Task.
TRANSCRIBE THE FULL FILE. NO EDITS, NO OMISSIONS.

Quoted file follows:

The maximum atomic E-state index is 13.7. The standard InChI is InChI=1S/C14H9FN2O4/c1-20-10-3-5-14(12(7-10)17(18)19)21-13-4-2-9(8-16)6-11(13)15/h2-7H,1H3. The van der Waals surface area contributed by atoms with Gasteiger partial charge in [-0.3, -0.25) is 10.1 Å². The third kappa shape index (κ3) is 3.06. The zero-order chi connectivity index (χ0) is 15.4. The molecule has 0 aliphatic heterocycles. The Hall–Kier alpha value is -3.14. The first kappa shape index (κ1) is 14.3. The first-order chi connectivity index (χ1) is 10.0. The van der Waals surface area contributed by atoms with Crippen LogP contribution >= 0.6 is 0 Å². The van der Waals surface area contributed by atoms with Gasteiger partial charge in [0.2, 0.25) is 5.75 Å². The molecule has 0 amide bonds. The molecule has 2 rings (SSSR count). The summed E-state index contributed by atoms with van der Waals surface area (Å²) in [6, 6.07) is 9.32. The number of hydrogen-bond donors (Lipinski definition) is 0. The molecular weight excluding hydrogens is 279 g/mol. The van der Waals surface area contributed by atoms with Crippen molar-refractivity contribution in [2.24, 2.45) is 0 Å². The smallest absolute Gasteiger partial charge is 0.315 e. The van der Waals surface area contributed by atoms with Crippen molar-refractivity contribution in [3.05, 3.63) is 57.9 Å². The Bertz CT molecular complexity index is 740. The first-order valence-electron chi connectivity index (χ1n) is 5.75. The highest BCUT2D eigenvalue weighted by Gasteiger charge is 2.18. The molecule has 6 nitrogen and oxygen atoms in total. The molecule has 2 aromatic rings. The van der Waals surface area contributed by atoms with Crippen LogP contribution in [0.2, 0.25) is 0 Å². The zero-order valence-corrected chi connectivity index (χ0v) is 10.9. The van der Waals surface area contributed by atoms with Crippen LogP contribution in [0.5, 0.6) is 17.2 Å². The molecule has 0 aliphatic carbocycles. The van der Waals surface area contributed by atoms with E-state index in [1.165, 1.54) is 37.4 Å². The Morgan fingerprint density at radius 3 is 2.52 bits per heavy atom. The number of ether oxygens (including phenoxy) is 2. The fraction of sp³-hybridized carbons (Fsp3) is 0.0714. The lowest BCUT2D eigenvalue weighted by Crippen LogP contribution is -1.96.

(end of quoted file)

The maximum atomic E-state index is 13.7. The standard InChI is InChI=1S/C14H9FN2O4/c1-20-10-3-5-14(12(7-10)17(18)19)21-13-4-2-9(8-16)6-11(13)15/h2-7H,1H3. The van der Waals surface area contributed by atoms with Gasteiger partial charge in [-0.3, -0.25) is 10.1 Å². The third kappa shape index (κ3) is 3.06. The zero-order chi connectivity index (χ0) is 15.4. The molecule has 0 aliphatic heterocycles. The Hall–Kier alpha value is -3.14. The first kappa shape index (κ1) is 14.3. The first-order chi connectivity index (χ1) is 10.0. The van der Waals surface area contributed by atoms with Crippen LogP contribution >= 0.6 is 0 Å². The van der Waals surface area contributed by atoms with Gasteiger partial charge in [0.2, 0.25) is 5.75 Å². The molecule has 0 amide bonds. The molecule has 2 rings (SSSR count). The summed E-state index contributed by atoms with van der Waals surface area (Å²) in [6, 6.07) is 9.32. The number of hydrogen-bond donors (Lipinski definition) is 0. The molecular weight excluding hydrogens is 279 g/mol. The van der Waals surface area contributed by atoms with Crippen molar-refractivity contribution in [2.24, 2.45) is 0 Å². The smallest absolute Gasteiger partial charge is 0.315 e. The van der Waals surface area contributed by atoms with Crippen molar-refractivity contribution in [3.05, 3.63) is 57.9 Å². The Bertz CT molecular complexity index is 740. The first-order valence-electron chi connectivity index (χ1n) is 5.75. The highest BCUT2D eigenvalue weighted by Gasteiger charge is 2.18. The molecule has 6 nitrogen and oxygen atoms in total. The molecule has 2 aromatic rings. The van der Waals surface area contributed by atoms with Crippen LogP contribution in [0.2, 0.25) is 0 Å². The zero-order valence-corrected chi connectivity index (χ0v) is 10.9. The van der Waals surface area contributed by atoms with Crippen LogP contribution in [0.5, 0.6) is 17.2 Å². The molecule has 0 aliphatic carbocycles. The van der Waals surface area contributed by atoms with E-state index in [1.165, 1.54) is 37.4 Å². The Morgan fingerprint density at radius 3 is 2.52 bits per heavy atom. The number of ether oxygens (including phenoxy) is 2. The fraction of sp³-hybridized carbons (Fsp3) is 0.0714. The lowest BCUT2D eigenvalue weighted by Crippen LogP contribution is -1.96.